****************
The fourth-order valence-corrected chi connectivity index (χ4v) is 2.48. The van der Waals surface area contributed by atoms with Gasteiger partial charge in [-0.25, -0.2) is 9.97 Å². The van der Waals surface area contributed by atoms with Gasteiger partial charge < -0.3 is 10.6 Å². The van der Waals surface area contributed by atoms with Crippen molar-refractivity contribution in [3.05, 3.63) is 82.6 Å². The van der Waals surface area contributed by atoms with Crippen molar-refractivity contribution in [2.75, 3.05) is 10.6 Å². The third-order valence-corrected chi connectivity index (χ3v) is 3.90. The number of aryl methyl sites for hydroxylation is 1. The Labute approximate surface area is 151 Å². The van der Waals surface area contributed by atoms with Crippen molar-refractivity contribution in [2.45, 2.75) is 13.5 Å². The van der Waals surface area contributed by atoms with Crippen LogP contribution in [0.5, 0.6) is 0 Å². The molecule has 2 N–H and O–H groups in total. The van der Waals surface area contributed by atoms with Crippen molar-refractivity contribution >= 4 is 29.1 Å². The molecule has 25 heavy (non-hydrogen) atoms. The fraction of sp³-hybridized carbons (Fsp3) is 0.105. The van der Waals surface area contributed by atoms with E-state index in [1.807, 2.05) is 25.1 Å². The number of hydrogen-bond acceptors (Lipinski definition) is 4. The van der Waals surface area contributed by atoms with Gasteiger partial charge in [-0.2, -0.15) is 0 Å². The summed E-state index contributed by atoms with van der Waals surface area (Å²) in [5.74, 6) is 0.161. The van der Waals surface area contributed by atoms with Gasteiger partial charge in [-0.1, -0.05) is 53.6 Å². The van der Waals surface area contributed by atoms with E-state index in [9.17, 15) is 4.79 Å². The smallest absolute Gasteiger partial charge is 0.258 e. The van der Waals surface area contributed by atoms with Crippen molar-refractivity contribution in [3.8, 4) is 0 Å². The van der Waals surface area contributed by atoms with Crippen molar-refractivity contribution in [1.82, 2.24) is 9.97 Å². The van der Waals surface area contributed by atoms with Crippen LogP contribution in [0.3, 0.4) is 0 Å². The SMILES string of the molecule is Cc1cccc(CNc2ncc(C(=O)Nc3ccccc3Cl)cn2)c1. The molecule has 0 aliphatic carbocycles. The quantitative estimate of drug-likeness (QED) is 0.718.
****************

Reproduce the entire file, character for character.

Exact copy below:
The fourth-order valence-corrected chi connectivity index (χ4v) is 2.48. The van der Waals surface area contributed by atoms with Gasteiger partial charge in [-0.25, -0.2) is 9.97 Å². The van der Waals surface area contributed by atoms with Gasteiger partial charge < -0.3 is 10.6 Å². The van der Waals surface area contributed by atoms with Crippen molar-refractivity contribution in [3.05, 3.63) is 82.6 Å². The van der Waals surface area contributed by atoms with Crippen molar-refractivity contribution in [2.75, 3.05) is 10.6 Å². The third-order valence-corrected chi connectivity index (χ3v) is 3.90. The number of aryl methyl sites for hydroxylation is 1. The Labute approximate surface area is 151 Å². The van der Waals surface area contributed by atoms with Crippen molar-refractivity contribution in [2.45, 2.75) is 13.5 Å². The van der Waals surface area contributed by atoms with Crippen LogP contribution in [0.5, 0.6) is 0 Å². The molecule has 2 N–H and O–H groups in total. The van der Waals surface area contributed by atoms with Crippen molar-refractivity contribution >= 4 is 29.1 Å². The molecule has 25 heavy (non-hydrogen) atoms. The fraction of sp³-hybridized carbons (Fsp3) is 0.105. The van der Waals surface area contributed by atoms with E-state index in [1.807, 2.05) is 25.1 Å². The number of hydrogen-bond acceptors (Lipinski definition) is 4. The van der Waals surface area contributed by atoms with Gasteiger partial charge in [-0.2, -0.15) is 0 Å². The summed E-state index contributed by atoms with van der Waals surface area (Å²) in [5.74, 6) is 0.161. The van der Waals surface area contributed by atoms with Gasteiger partial charge in [-0.1, -0.05) is 53.6 Å². The van der Waals surface area contributed by atoms with E-state index in [9.17, 15) is 4.79 Å². The smallest absolute Gasteiger partial charge is 0.258 e. The van der Waals surface area contributed by atoms with Crippen molar-refractivity contribution in [3.8, 4) is 0 Å². The van der Waals surface area contributed by atoms with Crippen molar-refractivity contribution in [1.82, 2.24) is 9.97 Å². The van der Waals surface area contributed by atoms with Crippen LogP contribution in [0.3, 0.4) is 0 Å². The SMILES string of the molecule is Cc1cccc(CNc2ncc(C(=O)Nc3ccccc3Cl)cn2)c1. The molecule has 0 aliphatic carbocycles. The quantitative estimate of drug-likeness (QED) is 0.718.